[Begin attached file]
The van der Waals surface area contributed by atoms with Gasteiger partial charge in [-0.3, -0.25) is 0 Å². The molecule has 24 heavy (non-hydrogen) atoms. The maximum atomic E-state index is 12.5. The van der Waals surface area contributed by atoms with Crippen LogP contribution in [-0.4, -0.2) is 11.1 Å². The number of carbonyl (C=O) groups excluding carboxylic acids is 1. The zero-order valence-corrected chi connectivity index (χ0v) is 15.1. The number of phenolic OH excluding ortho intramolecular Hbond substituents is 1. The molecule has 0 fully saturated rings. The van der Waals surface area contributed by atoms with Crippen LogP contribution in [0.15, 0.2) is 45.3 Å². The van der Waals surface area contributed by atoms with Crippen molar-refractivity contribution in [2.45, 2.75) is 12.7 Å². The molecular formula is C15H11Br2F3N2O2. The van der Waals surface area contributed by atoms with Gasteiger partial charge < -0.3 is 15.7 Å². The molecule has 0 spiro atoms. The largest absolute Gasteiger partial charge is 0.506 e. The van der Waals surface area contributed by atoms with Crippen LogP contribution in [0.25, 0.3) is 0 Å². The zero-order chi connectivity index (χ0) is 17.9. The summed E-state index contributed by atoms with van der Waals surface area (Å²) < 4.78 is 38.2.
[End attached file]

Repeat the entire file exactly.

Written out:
The van der Waals surface area contributed by atoms with Gasteiger partial charge in [-0.3, -0.25) is 0 Å². The molecule has 24 heavy (non-hydrogen) atoms. The maximum atomic E-state index is 12.5. The van der Waals surface area contributed by atoms with Crippen LogP contribution in [-0.4, -0.2) is 11.1 Å². The number of carbonyl (C=O) groups excluding carboxylic acids is 1. The zero-order valence-corrected chi connectivity index (χ0v) is 15.1. The number of phenolic OH excluding ortho intramolecular Hbond substituents is 1. The molecule has 0 fully saturated rings. The van der Waals surface area contributed by atoms with Crippen LogP contribution in [0.15, 0.2) is 45.3 Å². The van der Waals surface area contributed by atoms with Crippen molar-refractivity contribution in [2.45, 2.75) is 12.7 Å². The molecular formula is C15H11Br2F3N2O2. The van der Waals surface area contributed by atoms with Gasteiger partial charge < -0.3 is 15.7 Å². The molecule has 0 spiro atoms. The largest absolute Gasteiger partial charge is 0.506 e. The van der Waals surface area contributed by atoms with Crippen LogP contribution in [0.25, 0.3) is 0 Å². The zero-order chi connectivity index (χ0) is 17.9. The summed E-state index contributed by atoms with van der Waals surface area (Å²) < 4.78 is 38.2.